Classic lake-run crappie hotspots like fast-warming bays and canals attract plenty of spring slabs when the rush to the shallows is on, but they draw plenty of attention from fish-hungry anglers as well.

One way to avoid a mob scene is by targeting overlooked hotspots in rivers and streams.

Across Lindy Land, crappies are found in waterways of all sizes, from the mighty Mississippi River to small creeks you can wade across in spots.

The trick to connecting with spring crappies in these systems is finding the right combination of water temperature, food and current (or lack thereof).

Since crappies don’t care for strong currents, you typically find them behind current breaks, tucked tight to shoreline cover and structure, or in connected slack-water areas. Depending on the size of the river or stream, this can be a marina, side channel, slough, oxbow or simply a small cut where fish find refuge from the flow.

Such safe havens are especially important when spring rains raise the river and boost the current. Conversely, where current is light, crappies may slide into the main channel, resting and feeding below woody cover and other breaks.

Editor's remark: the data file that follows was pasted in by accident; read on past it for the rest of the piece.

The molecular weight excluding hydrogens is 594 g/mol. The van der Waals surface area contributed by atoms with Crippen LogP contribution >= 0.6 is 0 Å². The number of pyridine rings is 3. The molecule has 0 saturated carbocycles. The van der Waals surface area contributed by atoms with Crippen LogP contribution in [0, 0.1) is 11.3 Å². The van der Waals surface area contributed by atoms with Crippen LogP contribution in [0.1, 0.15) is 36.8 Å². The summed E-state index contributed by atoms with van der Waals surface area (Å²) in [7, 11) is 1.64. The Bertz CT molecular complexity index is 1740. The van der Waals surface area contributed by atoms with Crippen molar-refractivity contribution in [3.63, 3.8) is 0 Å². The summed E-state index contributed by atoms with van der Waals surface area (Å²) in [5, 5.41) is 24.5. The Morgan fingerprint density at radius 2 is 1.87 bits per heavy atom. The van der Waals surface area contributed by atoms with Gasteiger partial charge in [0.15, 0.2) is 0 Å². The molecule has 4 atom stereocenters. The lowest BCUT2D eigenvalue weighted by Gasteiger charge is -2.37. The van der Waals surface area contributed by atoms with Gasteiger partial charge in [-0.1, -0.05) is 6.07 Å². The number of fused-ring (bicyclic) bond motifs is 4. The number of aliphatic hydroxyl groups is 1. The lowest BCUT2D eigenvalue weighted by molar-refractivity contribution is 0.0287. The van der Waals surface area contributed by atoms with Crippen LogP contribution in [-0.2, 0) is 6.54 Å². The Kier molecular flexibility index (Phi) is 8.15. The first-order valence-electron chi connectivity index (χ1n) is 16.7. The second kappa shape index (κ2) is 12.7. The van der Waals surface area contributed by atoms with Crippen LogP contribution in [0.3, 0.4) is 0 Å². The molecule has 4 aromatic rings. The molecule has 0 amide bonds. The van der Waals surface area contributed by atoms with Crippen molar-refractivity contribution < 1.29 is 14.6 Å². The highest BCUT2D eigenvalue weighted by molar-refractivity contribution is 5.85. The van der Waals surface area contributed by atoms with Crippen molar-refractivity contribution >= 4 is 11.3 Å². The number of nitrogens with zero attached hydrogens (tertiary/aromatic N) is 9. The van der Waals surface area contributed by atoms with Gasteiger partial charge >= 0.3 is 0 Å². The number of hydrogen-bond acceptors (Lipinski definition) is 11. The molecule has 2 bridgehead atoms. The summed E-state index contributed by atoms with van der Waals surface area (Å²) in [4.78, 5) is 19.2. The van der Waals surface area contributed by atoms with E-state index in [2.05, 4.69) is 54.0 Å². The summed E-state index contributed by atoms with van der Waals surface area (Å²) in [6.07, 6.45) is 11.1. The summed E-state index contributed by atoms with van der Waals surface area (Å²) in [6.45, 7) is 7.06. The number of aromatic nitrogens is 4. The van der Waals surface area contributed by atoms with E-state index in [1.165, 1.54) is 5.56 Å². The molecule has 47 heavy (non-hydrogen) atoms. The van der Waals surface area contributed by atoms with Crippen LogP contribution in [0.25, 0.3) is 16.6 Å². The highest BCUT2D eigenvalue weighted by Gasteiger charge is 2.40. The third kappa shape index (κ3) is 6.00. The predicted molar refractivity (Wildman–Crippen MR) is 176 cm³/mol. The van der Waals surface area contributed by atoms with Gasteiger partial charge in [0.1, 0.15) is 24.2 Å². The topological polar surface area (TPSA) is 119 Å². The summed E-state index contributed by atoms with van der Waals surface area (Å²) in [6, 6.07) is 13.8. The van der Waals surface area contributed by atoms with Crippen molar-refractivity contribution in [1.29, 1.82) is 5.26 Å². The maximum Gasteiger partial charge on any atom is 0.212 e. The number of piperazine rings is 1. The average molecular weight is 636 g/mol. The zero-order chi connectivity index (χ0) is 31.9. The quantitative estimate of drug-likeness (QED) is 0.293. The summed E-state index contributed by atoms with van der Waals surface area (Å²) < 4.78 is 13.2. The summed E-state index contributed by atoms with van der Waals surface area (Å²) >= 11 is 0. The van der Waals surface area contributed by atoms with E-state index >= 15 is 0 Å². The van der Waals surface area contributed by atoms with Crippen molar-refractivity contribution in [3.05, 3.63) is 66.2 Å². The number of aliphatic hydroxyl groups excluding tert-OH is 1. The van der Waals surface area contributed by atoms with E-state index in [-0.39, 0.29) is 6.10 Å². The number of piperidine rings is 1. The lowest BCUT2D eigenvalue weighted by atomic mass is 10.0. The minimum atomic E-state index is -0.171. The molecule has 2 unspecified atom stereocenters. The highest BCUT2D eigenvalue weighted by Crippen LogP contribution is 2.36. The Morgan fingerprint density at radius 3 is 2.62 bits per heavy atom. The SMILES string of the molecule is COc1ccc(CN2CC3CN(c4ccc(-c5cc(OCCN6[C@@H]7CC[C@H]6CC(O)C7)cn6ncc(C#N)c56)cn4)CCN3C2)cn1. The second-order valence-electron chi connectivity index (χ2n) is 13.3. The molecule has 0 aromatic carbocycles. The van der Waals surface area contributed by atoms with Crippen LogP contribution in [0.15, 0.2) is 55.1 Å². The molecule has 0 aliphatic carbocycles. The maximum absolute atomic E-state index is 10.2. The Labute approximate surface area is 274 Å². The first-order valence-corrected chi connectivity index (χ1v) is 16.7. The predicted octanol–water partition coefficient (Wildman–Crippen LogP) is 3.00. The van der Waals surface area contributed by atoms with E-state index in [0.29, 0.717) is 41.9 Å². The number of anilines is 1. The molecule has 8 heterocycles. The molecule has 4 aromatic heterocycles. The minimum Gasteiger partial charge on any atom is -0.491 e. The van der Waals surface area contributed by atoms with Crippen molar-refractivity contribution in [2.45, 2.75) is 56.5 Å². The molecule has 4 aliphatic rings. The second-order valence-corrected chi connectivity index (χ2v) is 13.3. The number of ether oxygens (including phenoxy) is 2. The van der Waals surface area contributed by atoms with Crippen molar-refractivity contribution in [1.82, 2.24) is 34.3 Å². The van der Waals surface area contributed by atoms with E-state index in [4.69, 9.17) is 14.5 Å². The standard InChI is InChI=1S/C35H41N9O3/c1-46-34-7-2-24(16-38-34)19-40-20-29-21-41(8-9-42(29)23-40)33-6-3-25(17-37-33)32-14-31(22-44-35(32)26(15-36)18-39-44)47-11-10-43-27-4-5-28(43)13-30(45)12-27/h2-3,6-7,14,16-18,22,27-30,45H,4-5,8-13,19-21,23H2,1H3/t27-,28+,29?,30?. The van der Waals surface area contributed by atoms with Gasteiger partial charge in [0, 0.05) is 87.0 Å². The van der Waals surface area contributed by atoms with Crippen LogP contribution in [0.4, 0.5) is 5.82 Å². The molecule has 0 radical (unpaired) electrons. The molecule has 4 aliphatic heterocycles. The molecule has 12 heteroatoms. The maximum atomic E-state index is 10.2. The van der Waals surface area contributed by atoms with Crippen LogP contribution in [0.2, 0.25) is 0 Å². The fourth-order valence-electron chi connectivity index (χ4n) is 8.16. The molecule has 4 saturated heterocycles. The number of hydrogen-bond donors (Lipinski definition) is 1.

When fishing lakes and reservoirs, remember incoming streams and rivers can concentrate crappies, too. The fish may move upstream a short distance or gather around outflows.

Locating fish often hinges on pitching 1/16- to 1/8-ounce jigs such as Lindy Fuzz-E-Grubs, Little Nippers and Watsit Spins into likely areas. Slowly fish your jig as close to cover and structure as possible. Where conditions allow, you can also suspend your jigs under small Thill floats.

Many times, such tactics are just the ticket to epic catches of feisty crappies other anglers miss. Keep them ready in your bag of tricks to make this your best spring yet.